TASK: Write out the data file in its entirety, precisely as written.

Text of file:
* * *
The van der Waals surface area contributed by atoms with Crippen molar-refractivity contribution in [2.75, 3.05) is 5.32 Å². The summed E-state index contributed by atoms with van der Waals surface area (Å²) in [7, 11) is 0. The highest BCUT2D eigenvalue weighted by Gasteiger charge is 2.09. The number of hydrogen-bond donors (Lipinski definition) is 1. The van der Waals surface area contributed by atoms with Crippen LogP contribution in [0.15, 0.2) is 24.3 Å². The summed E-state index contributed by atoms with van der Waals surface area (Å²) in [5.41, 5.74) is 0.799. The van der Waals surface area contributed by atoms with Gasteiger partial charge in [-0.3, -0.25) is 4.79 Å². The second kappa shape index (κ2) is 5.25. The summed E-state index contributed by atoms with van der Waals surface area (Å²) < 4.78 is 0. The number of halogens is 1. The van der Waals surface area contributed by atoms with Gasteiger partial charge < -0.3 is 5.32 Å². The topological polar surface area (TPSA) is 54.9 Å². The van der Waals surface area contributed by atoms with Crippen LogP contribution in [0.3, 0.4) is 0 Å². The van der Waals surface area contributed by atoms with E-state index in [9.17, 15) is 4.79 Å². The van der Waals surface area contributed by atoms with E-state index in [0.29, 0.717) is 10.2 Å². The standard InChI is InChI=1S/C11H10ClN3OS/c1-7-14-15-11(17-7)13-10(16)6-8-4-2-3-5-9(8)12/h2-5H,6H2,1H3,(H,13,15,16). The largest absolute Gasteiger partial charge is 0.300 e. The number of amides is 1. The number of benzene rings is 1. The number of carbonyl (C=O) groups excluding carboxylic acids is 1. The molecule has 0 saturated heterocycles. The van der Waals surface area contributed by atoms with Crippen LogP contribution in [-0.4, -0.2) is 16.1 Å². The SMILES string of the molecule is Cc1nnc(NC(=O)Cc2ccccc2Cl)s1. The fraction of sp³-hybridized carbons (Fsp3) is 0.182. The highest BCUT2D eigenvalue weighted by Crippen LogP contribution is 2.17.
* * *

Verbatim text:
The van der Waals surface area contributed by atoms with Crippen molar-refractivity contribution in [2.75, 3.05) is 5.32 Å². The summed E-state index contributed by atoms with van der Waals surface area (Å²) in [7, 11) is 0. The highest BCUT2D eigenvalue weighted by Gasteiger charge is 2.09. The number of hydrogen-bond donors (Lipinski definition) is 1. The van der Waals surface area contributed by atoms with Crippen LogP contribution in [0.15, 0.2) is 24.3 Å². The summed E-state index contributed by atoms with van der Waals surface area (Å²) in [5.41, 5.74) is 0.799. The van der Waals surface area contributed by atoms with Gasteiger partial charge in [-0.3, -0.25) is 4.79 Å². The second kappa shape index (κ2) is 5.25. The summed E-state index contributed by atoms with van der Waals surface area (Å²) < 4.78 is 0. The number of halogens is 1. The van der Waals surface area contributed by atoms with Gasteiger partial charge < -0.3 is 5.32 Å². The topological polar surface area (TPSA) is 54.9 Å². The van der Waals surface area contributed by atoms with Crippen LogP contribution in [0.3, 0.4) is 0 Å². The van der Waals surface area contributed by atoms with E-state index in [9.17, 15) is 4.79 Å². The van der Waals surface area contributed by atoms with E-state index in [0.29, 0.717) is 10.2 Å². The standard InChI is InChI=1S/C11H10ClN3OS/c1-7-14-15-11(17-7)13-10(16)6-8-4-2-3-5-9(8)12/h2-5H,6H2,1H3,(H,13,15,16). The largest absolute Gasteiger partial charge is 0.300 e. The number of amides is 1. The number of benzene rings is 1. The number of carbonyl (C=O) groups excluding carboxylic acids is 1. The molecule has 0 saturated heterocycles. The van der Waals surface area contributed by atoms with Crippen LogP contribution in [-0.4, -0.2) is 16.1 Å². The SMILES string of the molecule is Cc1nnc(NC(=O)Cc2ccccc2Cl)s1. The fraction of sp³-hybridized carbons (Fsp3) is 0.182. The highest BCUT2D eigenvalue weighted by Crippen LogP contribution is 2.17.